Modelling tropical deforestation: A study of GCM land‐surface parametrizations

Robert E. Dickinson*, Ann Henderson‐Sellers

*Corresponding author for this work

Research output: Contribution to journalArticlepeer-review

432 Citations (Scopus)


Tropical deforestation, by changing land surfaces, may have important consequences for the climate system. Predicting even the local, immediate effects of replacing tropical broadleaf forest with impoverished grassland has been difficult, because the land‐surface parametrization schemes used previously in climate models have been inadequate. The forest canopy is particularly important for the surface‐energy budget in tropical regions, and models neglecting the occurrence of such a canopy may give an unrealistic partitioning between various surface‐energy fluxes. Inclusion of a land‐surface scheme with a vegetation canopy into a version of the National Center for Atmospheric Research (NCAR) Community Climate Model (CCM) with a diurnal as well as a seasonal cycle permits an exploratory study of the possible effects of tropical deforestation. In a 13‐month integration that assumes that all of the Amazon tropical forest in South America is replaced by impoverished grassland, surface hydrological and temperature effects dominate the response. Reduced mixing and less interception and evaporation from the canopy cause runoff to increase and surface temperatures to rise by 3–5 K. The period of driest soil is increased in the model from one month to several, but the possibility that this change is random cannot be excluded. Increased temperatures and drier soil could have a detrimental impact on survival of the remaining forest and on attempts at cultivation in deforested areas. The land‐surface model, driven in a stand‐alone mode by prescribed atmospheric conditions and with an imposed seasonal cycle of rainfall, mimics the seasonal cycle of soil moisture and runoff found in the CCM. Hence, it is used to estimate the relative contribution of the various changes imposed to simulate deforestation in the CCM with respect to the model's response at the surface. The change in surface roughness interacting with the canopy hydrology is evidently a major factor in determining the surface response to deforestation. However, the response to change in roughness is less pronounced for simpler models.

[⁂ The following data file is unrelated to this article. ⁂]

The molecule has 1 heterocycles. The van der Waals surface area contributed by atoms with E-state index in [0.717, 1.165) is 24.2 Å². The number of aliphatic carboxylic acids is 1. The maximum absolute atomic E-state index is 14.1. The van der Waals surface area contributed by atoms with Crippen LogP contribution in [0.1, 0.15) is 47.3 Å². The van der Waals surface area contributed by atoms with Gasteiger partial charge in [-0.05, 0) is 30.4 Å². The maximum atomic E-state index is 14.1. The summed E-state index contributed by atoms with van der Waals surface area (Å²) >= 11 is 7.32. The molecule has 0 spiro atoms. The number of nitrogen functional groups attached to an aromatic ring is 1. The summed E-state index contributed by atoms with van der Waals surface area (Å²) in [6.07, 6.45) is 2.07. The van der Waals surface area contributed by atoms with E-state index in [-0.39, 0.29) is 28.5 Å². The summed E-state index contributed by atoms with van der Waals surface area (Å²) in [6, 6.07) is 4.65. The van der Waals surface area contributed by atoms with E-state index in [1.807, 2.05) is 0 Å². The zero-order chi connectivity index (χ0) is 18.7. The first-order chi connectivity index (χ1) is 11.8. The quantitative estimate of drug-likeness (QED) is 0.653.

Original languageEnglish
Pages (from-to)439-462
Number of pages24
JournalQuarterly Journal of the Royal Meteorological Society
Issue number480
Publication statusPublished - 1988
Externally publishedYes


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